StoPanel Technology Project in Downtown Denver Wins Award

The Le Meridien AC Hotel complex in downtown Denver is an award-winning study in Sto Panel Technology.

 

The Le Meridien and AC Hotel complex in downtown Denver is one of the first dual-branded luxury lifestyle hotel developments in the U.S. The 272-room Meridien, and the 223-room AC offer two iconic brands under one roof, just a block from the Denver convention center. The pair of European-inspired properties mark an industry milestone as the first collaborative project from hospitality giants Marriott and Starwood since their merger.

The 20-story project which opened in September 2017, is also noteworthy for its use of award-winning StoPanel Technology. Built quickly and efficiently, the project won top honors for Excellence in Construction Quality from the Association of the Walls and Ceiling Industry (AWCI) in its EIFS category.

According to Tyron Garrison, Senior Product Manager for Swinerton Builders, a contracting firm on the Meridien/AC hotel project, “Sto is our go-to resource for panel systems; no one else has a panelized system like theirs. With StoPanel Technology,” he adds, “we can confidently say we are constructing a completely dry, energy-efficient building.”

StoPanel Classic ci was the cladding selected for the new structure – using a prefabricated insulated exterior wall panel system that weighs almost 90 percent less than a precast panel of the same size. The light weight prefabricated panels are both energy efficient and durable, incorporating an insulation layer and StoGuardÒ air and moisture barrier.

Prefabricating the exterior with finished panels improved quality, safety onsite, and cut the onsite construction time.  In fact, the finished panels were installed in under 300 hours.

Despite limited access to the construction site and a location in the heart of busy downtown Denver, the streets were kept open to traffic during this massive construction project. Precast was done three days each week and panels were installed three days each week.  The panels were set in 40 days, employing a maximum crew of eight at any one time on the site.

The installation of the exterior walls for the entire project was done simultaneously, and by using the panels, saved about 75% of the conventional construction time, according to Travis, Vap, CEO of South Valley Prefab. “Panelization takes the guess work out of any project,” said Vap.  “The projects can be designed ahead of time, there’s a fast dry-in, and the interior can be completed concurrently. It’s an easier way to build.”


Restoration of Iconic Buildings Means Big Business and Big Energy Savings

The Transamerica Pyramid in San Francisco is one of many older, iconic buildings that are benefiting from retrofitting and restoration.

As reported by National Geographic this month, iconic buildings are often celebrated for their architecture that has withstood the test of time, but what lies beneath those favorite, enduring facades – the cladding and infrastructure — does not usually hold up so well. The majority of the world’s most famous structures were built long before sustainability, climate change, recycling and energy efficiency were key trends and mainstream buzz words.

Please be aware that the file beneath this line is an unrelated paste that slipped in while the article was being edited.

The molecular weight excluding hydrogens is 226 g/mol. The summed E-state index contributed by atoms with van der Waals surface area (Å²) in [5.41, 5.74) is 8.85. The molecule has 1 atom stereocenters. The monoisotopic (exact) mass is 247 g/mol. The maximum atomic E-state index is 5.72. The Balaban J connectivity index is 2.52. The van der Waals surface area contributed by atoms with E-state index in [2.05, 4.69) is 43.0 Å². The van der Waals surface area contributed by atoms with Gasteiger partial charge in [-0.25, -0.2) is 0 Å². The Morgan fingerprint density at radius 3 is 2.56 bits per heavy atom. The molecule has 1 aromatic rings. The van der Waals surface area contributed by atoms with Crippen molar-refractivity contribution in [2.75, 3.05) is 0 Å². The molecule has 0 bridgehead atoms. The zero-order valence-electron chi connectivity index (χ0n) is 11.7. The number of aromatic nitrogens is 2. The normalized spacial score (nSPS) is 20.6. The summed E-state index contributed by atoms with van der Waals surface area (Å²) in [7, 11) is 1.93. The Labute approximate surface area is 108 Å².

Enter the age of retrofit and restoration, which has (thankfully!) become the prevailing practice in preserving vintage structures worldwide. Aging buildings of note are being updated with new windows and claddings, lighting, heating and cooling systems, all of which are preserving the historic nature of the buildings, saving owners and operators money while also conserving energy.

Some iconic structures that have set an example for others to follow include the Empire State Building in New York, the Eiffel Tower in Paris, the Sydney Opera House in Australia, the Reichstag in Berlin and the Transamerica Pyramid in San Francisco.

  • The Depression-era Empire State Building completed a $13 million energy-efficient retrofit in 2013 that cut energy consumption by almost 40%, saving over $4 million annually. The upgrades are expected to eliminate105,000 metric tons of CO2 emissions over 15 years.
  • In keeping with its original raison d’etre as a symbol of engineering prowess, the Eiffel Tower undertook a 4-year, $37 million renovation, completed in 2015. It included everything from installing solar panels to LED lighting, and adding enhanced glazing on glass. In addition to saving energy, the structure now generates much of its own electricity with wind-powered turbines in the building.
  • The 853-foot Transamerica Pyramid, built in 1972, was the tallest building in San Francisco until it was eclipsed last year by the 1,070-foot Salesforce Tower. But it’s keeping up with the newer structure thanks to a sustainability retrofit and a gas-fueled cogeneration plant in its garage that generates 70% of the building’s electricity. In 2011, the Pyramid was certified LEED Platinum, the country’s highest rating for green buildings.